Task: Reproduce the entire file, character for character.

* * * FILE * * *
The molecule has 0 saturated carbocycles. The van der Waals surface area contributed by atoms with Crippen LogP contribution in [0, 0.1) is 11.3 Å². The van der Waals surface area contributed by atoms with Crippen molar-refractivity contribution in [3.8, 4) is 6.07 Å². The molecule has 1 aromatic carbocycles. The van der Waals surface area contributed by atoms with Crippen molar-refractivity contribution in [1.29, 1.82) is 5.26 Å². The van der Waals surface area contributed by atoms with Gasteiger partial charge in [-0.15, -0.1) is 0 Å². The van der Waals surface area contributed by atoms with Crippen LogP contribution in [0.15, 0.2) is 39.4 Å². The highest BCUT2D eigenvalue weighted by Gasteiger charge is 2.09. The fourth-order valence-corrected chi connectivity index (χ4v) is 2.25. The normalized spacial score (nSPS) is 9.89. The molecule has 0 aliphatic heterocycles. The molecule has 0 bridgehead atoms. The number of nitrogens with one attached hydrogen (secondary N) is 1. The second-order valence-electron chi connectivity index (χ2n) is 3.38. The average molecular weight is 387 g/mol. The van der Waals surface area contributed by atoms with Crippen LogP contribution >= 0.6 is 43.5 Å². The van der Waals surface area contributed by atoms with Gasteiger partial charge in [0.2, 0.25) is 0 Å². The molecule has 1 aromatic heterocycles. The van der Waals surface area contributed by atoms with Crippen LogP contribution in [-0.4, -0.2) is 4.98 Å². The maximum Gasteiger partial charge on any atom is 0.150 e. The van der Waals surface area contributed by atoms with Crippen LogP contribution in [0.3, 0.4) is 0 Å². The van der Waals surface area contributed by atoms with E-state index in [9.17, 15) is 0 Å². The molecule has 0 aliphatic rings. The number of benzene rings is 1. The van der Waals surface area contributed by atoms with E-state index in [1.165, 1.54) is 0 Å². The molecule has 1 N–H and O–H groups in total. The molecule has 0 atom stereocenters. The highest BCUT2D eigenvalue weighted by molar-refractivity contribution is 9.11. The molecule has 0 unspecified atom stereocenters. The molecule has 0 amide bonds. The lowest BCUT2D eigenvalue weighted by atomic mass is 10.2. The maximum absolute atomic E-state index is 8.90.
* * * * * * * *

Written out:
The molecule has 0 saturated carbocycles. The van der Waals surface area contributed by atoms with Crippen LogP contribution in [0, 0.1) is 11.3 Å². The van der Waals surface area contributed by atoms with Crippen molar-refractivity contribution in [3.8, 4) is 6.07 Å². The molecule has 1 aromatic carbocycles. The van der Waals surface area contributed by atoms with Crippen molar-refractivity contribution in [1.29, 1.82) is 5.26 Å². The van der Waals surface area contributed by atoms with Gasteiger partial charge in [-0.15, -0.1) is 0 Å². The van der Waals surface area contributed by atoms with Crippen LogP contribution in [0.15, 0.2) is 39.4 Å². The highest BCUT2D eigenvalue weighted by Gasteiger charge is 2.09. The fourth-order valence-corrected chi connectivity index (χ4v) is 2.25. The normalized spacial score (nSPS) is 9.89. The molecule has 0 aliphatic heterocycles. The molecule has 0 bridgehead atoms. The number of nitrogens with one attached hydrogen (secondary N) is 1. The second-order valence-electron chi connectivity index (χ2n) is 3.38. The average molecular weight is 387 g/mol. The van der Waals surface area contributed by atoms with Crippen LogP contribution >= 0.6 is 43.5 Å². The van der Waals surface area contributed by atoms with Gasteiger partial charge in [0.2, 0.25) is 0 Å². The molecule has 1 aromatic heterocycles. The van der Waals surface area contributed by atoms with Crippen LogP contribution in [-0.4, -0.2) is 4.98 Å². The maximum Gasteiger partial charge on any atom is 0.150 e. The van der Waals surface area contributed by atoms with Crippen LogP contribution in [0.3, 0.4) is 0 Å². The van der Waals surface area contributed by atoms with E-state index in [9.17, 15) is 0 Å². The molecule has 0 aliphatic rings. The number of benzene rings is 1. The van der Waals surface area contributed by atoms with E-state index in [1.165, 1.54) is 0 Å². The molecule has 1 N–H and O–H groups in total. The molecule has 0 atom stereocenters. The highest BCUT2D eigenvalue weighted by molar-refractivity contribution is 9.11. The molecule has 0 unspecified atom stereocenters. The molecule has 0 amide bonds. The lowest BCUT2D eigenvalue weighted by atomic mass is 10.2. The maximum absolute atomic E-state index is 8.90.